Read This, Not That: Response to a Recent Article

Last week, the website “Eat This, Not That” shared an article on breast cancer that VBCF finds misleading and, frankly, insulting to women. Their article “8 Bad Habits Leading to Breast Cancer” sets a disappointing tone from the beginning. This title suggests that women are to blame for their breast cancer diagnosis, that their illness is their fault, and that their fate could have been avoided if they had “followed the rules.” As one scrolls through the article, the images selected to illustrate the article’s point are also damaging. First, there is a woman staring at a glass of red wine, appearing distraught, followed later by another woman closing her eyes and (gasp!) savoring a glass of red wine. These images of women drinking alone and giving the impression of a “problem drinker” are meant to cause the reader to scorn them for their actions. Similarly, there is an image of a woman sitting on a couch, eating pizza while on her phone. Along with the title, this image illustrates gluttony, letting the reader think this woman deserves to have breast cancer. But beyond the terrible tone of this article, there is also inaccurate information.

First “Bad Habit”

The first of the “bad habits” mentioned in the article is “not performing self-exams.” First of all, not performing a self-exam could not cause someone to develop breast cancer, as self-exams were recommended to help catch cancer early and never to prevent it from developing. Secondly, breast self-exams are no longer supported by research and haven’t been for years, because there is no right or wrong technique or time of the month to check one’s breast. Yes, it is important to be familiar with the look and feel of your breasts and chest, but prescribed and specific breast exams don’t help to do that. VBCF recommends instead observing your body regularly, while showering, getting dressed, and performing other normal activities so you can notice when something doesn’t feel right.

Second “Bad Habit”

The second “bad habit” is “not getting screening mammograms.” Like breast self-exams, mammograms do not prevent breast cancer. This is a myth that can cause people to believe that if they get their mammograms as scheduled then they will never get breast cancer, which is not true. Mammograms can help to catch breast cancer early when there are more treatment options available but cannot prevent the development of breast cancer. VBCF is a major advocate for regular mammograms, but mammograms will not prevent breast cancer.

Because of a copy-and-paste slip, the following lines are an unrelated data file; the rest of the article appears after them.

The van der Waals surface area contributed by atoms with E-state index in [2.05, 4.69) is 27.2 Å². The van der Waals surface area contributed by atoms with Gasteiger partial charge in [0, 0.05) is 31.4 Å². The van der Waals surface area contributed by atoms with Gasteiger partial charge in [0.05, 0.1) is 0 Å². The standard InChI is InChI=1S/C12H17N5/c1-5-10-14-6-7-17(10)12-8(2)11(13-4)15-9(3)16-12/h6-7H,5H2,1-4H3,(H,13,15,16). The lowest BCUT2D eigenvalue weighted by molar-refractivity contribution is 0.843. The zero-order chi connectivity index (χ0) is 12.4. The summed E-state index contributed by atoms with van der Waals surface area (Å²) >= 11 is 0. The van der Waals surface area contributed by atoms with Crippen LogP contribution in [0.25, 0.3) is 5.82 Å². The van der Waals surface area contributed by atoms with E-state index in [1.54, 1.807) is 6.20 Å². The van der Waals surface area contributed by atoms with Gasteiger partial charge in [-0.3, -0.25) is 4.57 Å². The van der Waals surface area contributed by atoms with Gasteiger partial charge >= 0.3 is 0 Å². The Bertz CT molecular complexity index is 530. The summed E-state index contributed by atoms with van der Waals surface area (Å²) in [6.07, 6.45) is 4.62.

The following items listed actually can increase one’s risk of developing breast cancer, but again the images selected and the tone in which the advice is given is potentially shaming. Using tobacco products, drinking alcohol, lack of exercise, and a diet high in processed foods can increase breast cancer risk, but the relationships of each to breast cancer are complicated and not necessarily well understood. Also, people can engage in all of these behaviors and live a long and healthy life, or can engage in none of them and be diagnosed with breast cancer. VBCF is in favor of increased research in each of these areas so that people have accurate information upon which to make their own choices about how they want to live their lives. Regardless of previous or current behavior, no one deserves breast cancer.

Final “Bad Habits”

The final “bad habits” that are listed include taking hormonal birth control or hormone replacement therapy. Calling doctor-prescribed therapies “bad habits” is wrong on a lot of levels. Yes, these medications can increase risk of breast cancer, but there are also major benefits that this medications can provide patients. Women are already shamed in society for taking birth control, and women going through menopause are often a punchline, there is no need to add to this discomfort by calling taking prescribed medication a “bad habit.”

When behavioral influences on cancer development are discussed, the scientific and lay community need to be really careful to avoid shaming people for their behavior. People are less likely to seek care for what they fear will be perceived as consequences of “bad habits,” and for good reason, because if they are perceived as having “brought it on themselves,” that may change the quality of care and support that they receive. Additionally, there is not enough information on many of the listed behaviors to develop a causal link between the behavior and developing breast cancer. 

In Conclusion

Shaming someone who has had something difficult happen in their life can be a defense mechanism. Someone can think “oh, that person doesn’t live a healthy lifestyle like I do, that’s why they got cancer,” and tell themselves that they are safe from their friend’s fate because they behave differently. It is human to try and comfort ourselves with stories like this, but unfortunately, that doesn’t make them true. No one deserves breast cancer, and avoiding these “bad habits” doesn’t guarantee that someone will escape breast cancer. Right now, the power lies in informing ourselves of the risks and benefits of different behaviors, lifestyles, and medications, and then deciding what to do with that information.

For more information on alcohol and obesity and breast cancer, check out our previous blogs on those topics.

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